About four years ago I got a set of 18V Dewalt cordless power tools. One of the tools was a gooseneck work light (DW919) that looks like this:
The light comes with a xenon incandescent bulb that puts out 325 lumens of light, and quite a bit of heat as well. I have used the light over the years when working in dark conditions, basements, attics, car repairs, and electrical work. More recently, my father-in-law was down to help me with some projects and one of those projects was reconfiguring some drainage lines in a crawlspace.
I brought out the Dewalt light for the project and about halfway through the day, the bulb burned out. We managed to finish up the project with the remaining light sources that we had available to us including cellphone lights. Speaking of which, I caught this picture of FIL expertly holding two sections of pipe at just the right angle to direct the unexpected flow of water from upstream.
We only got a little wet, and thankfully the drain wasn’t for a toilet.
Anyway, back on point, today I looked up the replacement light bulb and found it on Amazon for $8.25. It is a 2 pack, but given that the first bulb lasted for four years, I doubt I would still know where the other bulb was after all that time. I was interested to see what other alternatives were out there for replacements, especially in the LED area. I found one drop in replacement that was around $12, 3 watts, and 50,000 life hours, but it only put out a puny 100 lumens of light. That is less than a third (1/3) of the OEM incandescent bulb. I wanted something brighter, so I kept looking and eventually I found the Fusion 48 LED replacement at a whopping 1600 lumens.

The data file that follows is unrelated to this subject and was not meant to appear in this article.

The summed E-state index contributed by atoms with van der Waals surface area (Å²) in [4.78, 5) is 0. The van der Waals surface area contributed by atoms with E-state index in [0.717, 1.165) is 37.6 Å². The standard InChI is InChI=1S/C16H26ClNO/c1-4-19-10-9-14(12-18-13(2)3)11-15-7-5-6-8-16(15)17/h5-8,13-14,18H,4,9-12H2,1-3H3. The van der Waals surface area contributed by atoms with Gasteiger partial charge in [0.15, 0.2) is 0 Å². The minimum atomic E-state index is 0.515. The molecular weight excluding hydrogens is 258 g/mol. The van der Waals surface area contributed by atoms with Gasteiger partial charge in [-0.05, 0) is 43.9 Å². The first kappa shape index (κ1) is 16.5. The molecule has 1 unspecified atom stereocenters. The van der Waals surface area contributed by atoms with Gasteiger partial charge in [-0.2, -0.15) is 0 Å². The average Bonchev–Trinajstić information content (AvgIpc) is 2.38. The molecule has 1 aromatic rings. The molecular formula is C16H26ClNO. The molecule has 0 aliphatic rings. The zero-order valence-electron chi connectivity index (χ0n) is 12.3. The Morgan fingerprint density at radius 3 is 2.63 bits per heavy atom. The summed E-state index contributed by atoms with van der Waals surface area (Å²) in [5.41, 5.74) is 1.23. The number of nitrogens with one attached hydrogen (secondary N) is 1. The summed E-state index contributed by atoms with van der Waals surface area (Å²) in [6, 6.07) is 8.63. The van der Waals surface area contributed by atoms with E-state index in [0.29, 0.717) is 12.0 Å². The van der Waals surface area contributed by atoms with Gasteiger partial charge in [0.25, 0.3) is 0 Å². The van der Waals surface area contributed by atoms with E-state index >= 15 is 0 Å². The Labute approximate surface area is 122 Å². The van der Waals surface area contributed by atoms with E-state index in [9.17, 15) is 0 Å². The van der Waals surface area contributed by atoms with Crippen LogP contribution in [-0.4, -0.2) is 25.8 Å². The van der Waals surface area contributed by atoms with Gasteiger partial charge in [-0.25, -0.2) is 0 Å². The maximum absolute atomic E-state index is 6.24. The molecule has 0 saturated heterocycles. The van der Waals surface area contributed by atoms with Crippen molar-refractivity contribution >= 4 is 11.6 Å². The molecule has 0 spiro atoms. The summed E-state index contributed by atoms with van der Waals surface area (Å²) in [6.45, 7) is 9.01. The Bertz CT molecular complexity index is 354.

The LED array is expensive at $36. That is not too far off from the price of the bare tool itself. Still, the reported benefits seem worth the risk of trying it out. For starters, the claimed lumen output is almost 5x greater than the OEM bulb. LEDs are more efficient at converting electricity into light and they generate less heat waste, so the reported runtime on a battery is claimed to be twice as long. Finally, the life hours is claimed to be a whopping 20,000 hours. Take that all together and you end up with a super flashlight that is the equivalent of having five normal lights, while lasting twice as long per battery, and most likely outliving the tool itself.
It seemed that other DIY’ers had success with this particular replacement, and one person wrote up a nice bit about it on this forum. I’ll do an update if it ends up being a turd, but for an up charge of $28, it seems like a decent risk to try it out.